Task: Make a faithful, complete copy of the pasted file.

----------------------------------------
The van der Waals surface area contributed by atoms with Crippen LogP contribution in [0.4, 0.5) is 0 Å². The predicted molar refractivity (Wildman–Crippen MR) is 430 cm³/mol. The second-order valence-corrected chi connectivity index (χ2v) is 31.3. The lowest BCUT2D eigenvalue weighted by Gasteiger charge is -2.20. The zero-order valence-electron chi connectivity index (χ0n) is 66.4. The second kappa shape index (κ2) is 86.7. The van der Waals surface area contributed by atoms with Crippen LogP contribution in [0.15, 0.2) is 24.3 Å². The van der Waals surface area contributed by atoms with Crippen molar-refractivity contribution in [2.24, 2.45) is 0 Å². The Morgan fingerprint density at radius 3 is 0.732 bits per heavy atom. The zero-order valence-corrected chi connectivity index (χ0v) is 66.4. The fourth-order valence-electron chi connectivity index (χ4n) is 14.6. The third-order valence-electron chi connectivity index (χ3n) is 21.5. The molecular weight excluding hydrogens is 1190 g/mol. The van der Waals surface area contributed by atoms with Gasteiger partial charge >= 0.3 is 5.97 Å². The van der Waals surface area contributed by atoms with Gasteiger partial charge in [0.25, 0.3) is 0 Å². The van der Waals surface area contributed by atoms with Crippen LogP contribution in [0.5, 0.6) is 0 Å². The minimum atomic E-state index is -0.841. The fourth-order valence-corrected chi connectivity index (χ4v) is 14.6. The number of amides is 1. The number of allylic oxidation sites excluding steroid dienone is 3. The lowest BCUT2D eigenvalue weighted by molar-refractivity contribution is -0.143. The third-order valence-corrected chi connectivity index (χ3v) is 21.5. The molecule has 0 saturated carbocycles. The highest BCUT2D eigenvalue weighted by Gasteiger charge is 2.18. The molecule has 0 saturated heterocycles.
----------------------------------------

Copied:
The van der Waals surface area contributed by atoms with Crippen LogP contribution in [0.4, 0.5) is 0 Å². The predicted molar refractivity (Wildman–Crippen MR) is 430 cm³/mol. The second-order valence-corrected chi connectivity index (χ2v) is 31.3. The lowest BCUT2D eigenvalue weighted by Gasteiger charge is -2.20. The zero-order valence-electron chi connectivity index (χ0n) is 66.4. The second kappa shape index (κ2) is 86.7. The van der Waals surface area contributed by atoms with Crippen LogP contribution in [0.15, 0.2) is 24.3 Å². The van der Waals surface area contributed by atoms with Crippen molar-refractivity contribution in [2.24, 2.45) is 0 Å². The Morgan fingerprint density at radius 3 is 0.732 bits per heavy atom. The zero-order valence-corrected chi connectivity index (χ0v) is 66.4. The fourth-order valence-electron chi connectivity index (χ4n) is 14.6. The third-order valence-electron chi connectivity index (χ3n) is 21.5. The molecular weight excluding hydrogens is 1190 g/mol. The van der Waals surface area contributed by atoms with Gasteiger partial charge >= 0.3 is 5.97 Å². The van der Waals surface area contributed by atoms with Gasteiger partial charge in [0.25, 0.3) is 0 Å². The van der Waals surface area contributed by atoms with Crippen LogP contribution in [0.5, 0.6) is 0 Å². The minimum atomic E-state index is -0.841. The fourth-order valence-corrected chi connectivity index (χ4v) is 14.6. The number of amides is 1. The number of allylic oxidation sites excluding steroid dienone is 3. The lowest BCUT2D eigenvalue weighted by molar-refractivity contribution is -0.143. The third-order valence-corrected chi connectivity index (χ3v) is 21.5. The molecule has 0 saturated carbocycles. The highest BCUT2D eigenvalue weighted by Gasteiger charge is 2.18. The molecule has 0 saturated heterocycles.